Unit 2: Part 2: Characterizing Arrangement of Atoms in a Nanostructure: Wide-angle x-ray diffraction Dr. Brian Grady-Lecturer bpgrady@ou.edu Read Material on Internet Relevant to X-ray Diffraction (Callister chapter) Read material on x-ray radiation - PowerPoint PPT Presentation

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PPT – Unit 2: Part 2: Characterizing Arrangement of Atoms in a Nanostructure: Wide-angle x-ray diffraction Dr. Brian Grady-Lecturer bpgrady@ou.edu Read Material on Internet Relevant to X-ray Diffraction (Callister chapter) Read material on x-ray radiation PowerPoint presentation | free to download - id: 2164c4-ZDc1Z



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Unit 2: Part 2: Characterizing Arrangement of Atoms in a Nanostructure: Wide-angle x-ray diffraction Dr. Brian Grady-Lecturer bpgrady@ou.edu Read Material on Internet Relevant to X-ray Diffraction (Callister chapter) Read material on x-ray radiation

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Title: Unit 2: Part 2: Characterizing Arrangement of Atoms in a Nanostructure: Wide-angle x-ray diffraction Dr. Brian Grady-Lecturer bpgrady@ou.edu Read Material on Internet Relevant to X-ray Diffraction (Callister chapter) Read material on x-ray radiation


1
Unit 2 Part 2 Characterizing Arrangement of
Atoms in a Nanostructure Wide-angle x-ray
diffractionDr. Brian Grady-Lecturerbpgrady_at_ou.e
duRead Material on Internet Relevant to X-ray
Diffraction (Callister chapter)Read material on
x-ray radiation safety at http//ehs.uky.edu/class
es/analytical/anntrain.html
2
Outline (Blue already done, orange this lecture,
black will be done next lecture)
  • Discrete Nanostructures
  • Size, shape
  • Size from microscopy
  • Size from light scattering
  • What type of atoms
  • ICP/AAS for bulk concentration
  • XPS for surface concentration
  • Arrangement of Atoms
  • Bonds-Raman,IR, NMR
  • X-ray diffraction

3
What happens to x-rays when they hit a sample?
  • Reflected (almost never)
  • Pass through
  • Absorbed
  • Scattered
  • Elastically (wavelength inwavelength out)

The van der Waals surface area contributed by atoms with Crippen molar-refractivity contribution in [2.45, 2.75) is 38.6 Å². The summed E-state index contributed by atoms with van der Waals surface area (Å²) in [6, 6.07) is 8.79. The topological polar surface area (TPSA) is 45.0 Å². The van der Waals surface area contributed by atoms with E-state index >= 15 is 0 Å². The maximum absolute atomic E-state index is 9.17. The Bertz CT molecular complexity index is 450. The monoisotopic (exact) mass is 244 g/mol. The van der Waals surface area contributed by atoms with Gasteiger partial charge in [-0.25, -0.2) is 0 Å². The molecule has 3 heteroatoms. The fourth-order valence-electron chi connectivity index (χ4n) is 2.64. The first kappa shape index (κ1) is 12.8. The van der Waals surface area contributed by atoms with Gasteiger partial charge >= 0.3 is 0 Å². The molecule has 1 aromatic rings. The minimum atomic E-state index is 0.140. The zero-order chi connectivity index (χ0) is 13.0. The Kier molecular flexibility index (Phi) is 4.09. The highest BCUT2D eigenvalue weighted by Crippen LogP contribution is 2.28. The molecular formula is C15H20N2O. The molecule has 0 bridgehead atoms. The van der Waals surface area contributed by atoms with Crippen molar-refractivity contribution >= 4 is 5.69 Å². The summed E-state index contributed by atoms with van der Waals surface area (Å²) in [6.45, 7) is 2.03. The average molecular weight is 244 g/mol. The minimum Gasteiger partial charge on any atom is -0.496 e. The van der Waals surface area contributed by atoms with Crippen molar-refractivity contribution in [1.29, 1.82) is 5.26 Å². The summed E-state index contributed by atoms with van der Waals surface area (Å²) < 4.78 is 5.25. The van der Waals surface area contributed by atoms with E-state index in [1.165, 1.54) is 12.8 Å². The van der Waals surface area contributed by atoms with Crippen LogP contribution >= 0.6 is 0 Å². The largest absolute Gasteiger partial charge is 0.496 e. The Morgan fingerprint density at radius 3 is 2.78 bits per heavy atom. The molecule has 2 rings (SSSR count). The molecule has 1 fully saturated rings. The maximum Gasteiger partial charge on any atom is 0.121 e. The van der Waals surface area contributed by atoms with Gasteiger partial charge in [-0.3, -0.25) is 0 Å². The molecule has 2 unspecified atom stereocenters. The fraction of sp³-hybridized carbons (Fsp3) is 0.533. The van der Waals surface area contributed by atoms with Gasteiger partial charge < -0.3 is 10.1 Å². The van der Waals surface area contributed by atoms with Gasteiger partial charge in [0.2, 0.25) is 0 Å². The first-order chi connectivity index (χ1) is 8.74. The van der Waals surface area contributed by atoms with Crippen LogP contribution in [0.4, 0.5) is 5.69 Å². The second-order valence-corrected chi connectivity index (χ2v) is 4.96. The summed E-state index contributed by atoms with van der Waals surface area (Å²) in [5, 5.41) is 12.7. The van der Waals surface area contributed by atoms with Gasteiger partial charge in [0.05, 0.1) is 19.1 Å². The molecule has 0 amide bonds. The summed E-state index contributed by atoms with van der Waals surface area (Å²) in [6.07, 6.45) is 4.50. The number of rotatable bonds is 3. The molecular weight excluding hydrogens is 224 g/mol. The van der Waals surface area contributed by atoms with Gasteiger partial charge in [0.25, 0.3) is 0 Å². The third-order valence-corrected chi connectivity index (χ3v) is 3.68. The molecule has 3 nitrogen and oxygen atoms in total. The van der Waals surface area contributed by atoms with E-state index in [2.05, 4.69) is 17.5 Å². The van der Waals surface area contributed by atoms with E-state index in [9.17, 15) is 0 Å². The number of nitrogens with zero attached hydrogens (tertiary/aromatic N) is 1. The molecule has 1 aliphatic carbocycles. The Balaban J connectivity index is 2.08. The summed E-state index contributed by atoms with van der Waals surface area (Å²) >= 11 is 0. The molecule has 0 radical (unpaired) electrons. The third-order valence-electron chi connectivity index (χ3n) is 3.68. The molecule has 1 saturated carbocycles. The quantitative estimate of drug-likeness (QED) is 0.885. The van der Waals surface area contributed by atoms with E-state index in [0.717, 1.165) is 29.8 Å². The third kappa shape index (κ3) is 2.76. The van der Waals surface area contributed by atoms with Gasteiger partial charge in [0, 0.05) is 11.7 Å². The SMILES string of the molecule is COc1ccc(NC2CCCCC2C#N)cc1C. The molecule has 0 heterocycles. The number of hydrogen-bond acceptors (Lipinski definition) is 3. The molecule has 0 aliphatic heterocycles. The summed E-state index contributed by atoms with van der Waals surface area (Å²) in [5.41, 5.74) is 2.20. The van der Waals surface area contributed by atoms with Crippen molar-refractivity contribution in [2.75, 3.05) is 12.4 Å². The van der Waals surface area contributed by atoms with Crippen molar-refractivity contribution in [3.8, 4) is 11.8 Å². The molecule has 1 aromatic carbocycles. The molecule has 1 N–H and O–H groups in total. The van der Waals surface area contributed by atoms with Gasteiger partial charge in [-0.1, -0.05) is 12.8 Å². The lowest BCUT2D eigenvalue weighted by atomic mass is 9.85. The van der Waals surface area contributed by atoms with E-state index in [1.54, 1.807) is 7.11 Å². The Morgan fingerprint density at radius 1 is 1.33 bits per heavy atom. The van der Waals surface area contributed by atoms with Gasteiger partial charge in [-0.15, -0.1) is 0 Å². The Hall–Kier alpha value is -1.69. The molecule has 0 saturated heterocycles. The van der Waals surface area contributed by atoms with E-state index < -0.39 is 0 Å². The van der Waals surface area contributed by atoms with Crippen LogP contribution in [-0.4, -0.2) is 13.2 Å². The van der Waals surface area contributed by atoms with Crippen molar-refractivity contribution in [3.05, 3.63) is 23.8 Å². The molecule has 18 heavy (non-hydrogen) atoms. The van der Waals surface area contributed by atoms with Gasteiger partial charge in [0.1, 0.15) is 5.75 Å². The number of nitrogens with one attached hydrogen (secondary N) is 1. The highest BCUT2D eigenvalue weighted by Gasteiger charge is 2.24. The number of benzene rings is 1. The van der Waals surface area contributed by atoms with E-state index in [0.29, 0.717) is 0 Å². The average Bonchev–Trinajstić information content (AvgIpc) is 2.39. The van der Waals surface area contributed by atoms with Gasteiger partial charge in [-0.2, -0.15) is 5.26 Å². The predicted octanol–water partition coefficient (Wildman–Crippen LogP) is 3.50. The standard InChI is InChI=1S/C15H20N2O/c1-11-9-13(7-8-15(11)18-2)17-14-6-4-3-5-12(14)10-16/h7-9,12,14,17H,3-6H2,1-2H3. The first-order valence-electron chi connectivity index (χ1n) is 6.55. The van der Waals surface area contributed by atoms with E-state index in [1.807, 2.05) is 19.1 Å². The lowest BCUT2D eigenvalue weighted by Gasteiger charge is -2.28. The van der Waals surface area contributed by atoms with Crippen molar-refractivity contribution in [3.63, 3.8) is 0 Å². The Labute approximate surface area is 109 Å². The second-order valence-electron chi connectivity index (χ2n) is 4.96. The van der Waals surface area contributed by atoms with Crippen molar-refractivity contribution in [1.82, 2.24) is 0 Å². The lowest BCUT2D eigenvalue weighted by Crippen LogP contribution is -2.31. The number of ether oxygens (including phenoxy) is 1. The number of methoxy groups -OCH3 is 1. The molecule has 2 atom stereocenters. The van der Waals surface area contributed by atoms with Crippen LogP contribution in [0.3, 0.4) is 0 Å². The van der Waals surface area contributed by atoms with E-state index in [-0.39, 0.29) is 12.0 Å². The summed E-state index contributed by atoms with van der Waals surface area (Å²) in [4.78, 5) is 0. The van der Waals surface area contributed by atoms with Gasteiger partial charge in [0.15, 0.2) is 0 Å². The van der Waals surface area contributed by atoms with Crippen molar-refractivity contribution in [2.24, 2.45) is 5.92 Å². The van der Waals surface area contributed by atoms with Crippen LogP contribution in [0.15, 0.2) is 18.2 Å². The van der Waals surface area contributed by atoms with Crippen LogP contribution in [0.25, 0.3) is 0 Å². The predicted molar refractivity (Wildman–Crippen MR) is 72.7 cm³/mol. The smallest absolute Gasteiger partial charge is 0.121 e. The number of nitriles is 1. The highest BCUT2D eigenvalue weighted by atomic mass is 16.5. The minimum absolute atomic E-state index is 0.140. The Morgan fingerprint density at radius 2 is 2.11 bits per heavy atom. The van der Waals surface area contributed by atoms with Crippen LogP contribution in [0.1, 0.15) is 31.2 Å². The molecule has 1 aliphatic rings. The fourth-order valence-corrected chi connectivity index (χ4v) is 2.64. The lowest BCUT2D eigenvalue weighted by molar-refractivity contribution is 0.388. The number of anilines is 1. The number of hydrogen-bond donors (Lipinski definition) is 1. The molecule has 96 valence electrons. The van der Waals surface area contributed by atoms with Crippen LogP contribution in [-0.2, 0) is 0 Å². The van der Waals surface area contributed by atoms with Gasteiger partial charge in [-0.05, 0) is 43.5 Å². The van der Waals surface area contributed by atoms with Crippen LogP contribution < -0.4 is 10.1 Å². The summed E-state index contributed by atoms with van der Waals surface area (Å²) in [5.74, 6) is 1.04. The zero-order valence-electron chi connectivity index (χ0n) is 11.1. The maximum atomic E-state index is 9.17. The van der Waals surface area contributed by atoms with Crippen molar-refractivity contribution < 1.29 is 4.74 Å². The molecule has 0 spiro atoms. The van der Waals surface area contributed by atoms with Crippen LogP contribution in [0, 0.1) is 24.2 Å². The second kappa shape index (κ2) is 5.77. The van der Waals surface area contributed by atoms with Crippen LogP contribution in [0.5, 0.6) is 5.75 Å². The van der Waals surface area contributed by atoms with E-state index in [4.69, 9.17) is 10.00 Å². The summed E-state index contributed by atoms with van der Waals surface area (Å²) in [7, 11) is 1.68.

• Inelastically (wavelength in ? wavelength out)
  • Development is for elastically scattered x-rays

4
Wide Angle X-ray Diffraction
  • Wide-angle x-ray diffraction (WAXD), also will
    see wide-angle x-ray scattering (WAXS) or simply
    x-ray diffraction (XRD). These three
    terminologies are equivalent, I will use all
    three so you get used to seeing the three to mean
    the same thing.
  • There is scattering at very small angles, termed
    small-angle x-ray scattering (SAXS) however SAXS
    is pretty specialized and many people only aware
    of x-ray diffraction
  • You will be doing WAXS experiments on your
    nanoparticles

5
WAXS What it measures
  • Measure intensity as a function of scattering
    angle (scattering angle2q)
  • Angles 5-120o

X-ray from source
2q
sample
detector
  • Three things
  • Peak intensity
  • Peak position
  • Peak width

6
Sample Geometry
7
2q2
Looking at area inside dotted box
2q1
2q
Normal Transmission
Pathlength of scattered beam through sample
depends on scattering angle (the higher the
scattering angle, i.e. 2q2, the longer the
pathlength)
q
q
q
2q
2q
2q
Symmetric Transmission
2q?20o
2q?45o
2q?90o
Pathlength of scattered beam through sample does
not depend on scattering angle
q
q
Reflection
q
q
q
q
2q?20o
2q?150o
2q?90o
8
What geometry used is determined by what
absorption is
  • In general for every x-ray that is scattered,
    about 106 are absorbed
  • With IR transmission, the sample must be
    transparent to IR light (most light must go
    through). There are ways around this if
    necessary (diffuse reflectance, others)
  • With Raman, you typically work at 90o so you are
    working in reflection (absorption not matter)
  • With XRD, if sample absorbs strongly then work in
    reflectance, otherwise in symmetric transmission

9
Geometry
  • In reflection
  • Your sample must absorb all x-rays quickly (say
    within 1-2 mm) or get distortions
  • No background subtraction necessary, no sample in
    beam means practically no signal
  • Cant get to low angles because hard to align
    sample
  • Must use this geometry for high angles
    irrespective of absorption characteristics of
    sample
  • In transmission
  • Must subtract out background (spectra with no
    sample in beam)
  • Optimal value of thickness for a given scattering
    angle is where 36 of the x-rays are transmitted.
    However, better to be too thin than too thick
  • Cant get to low angles because scattering near
    main beam is too high

10
Calculation of Absorption Coefficient (m)
  • Based on the atoms in a material (need atomic
    compositions, i.e 20 C, 80 H etc.)
  • Higher the atomic number, the higher the
    absorption
  • The higher the energy (lower wavelength) the
    lower the absorption
  • Most x-ray scattering equipment have wavelength
    1.54 A8038 eV.
  • Transmittancee-mt tthickness
  • Optimal thickness for transmission, mt1.
  • Program that does calculation, available on the
    Internet

11
Peak Position-What it Means
12
Amorphous vs. Crystalline
  • Amorphous means that individual atoms have no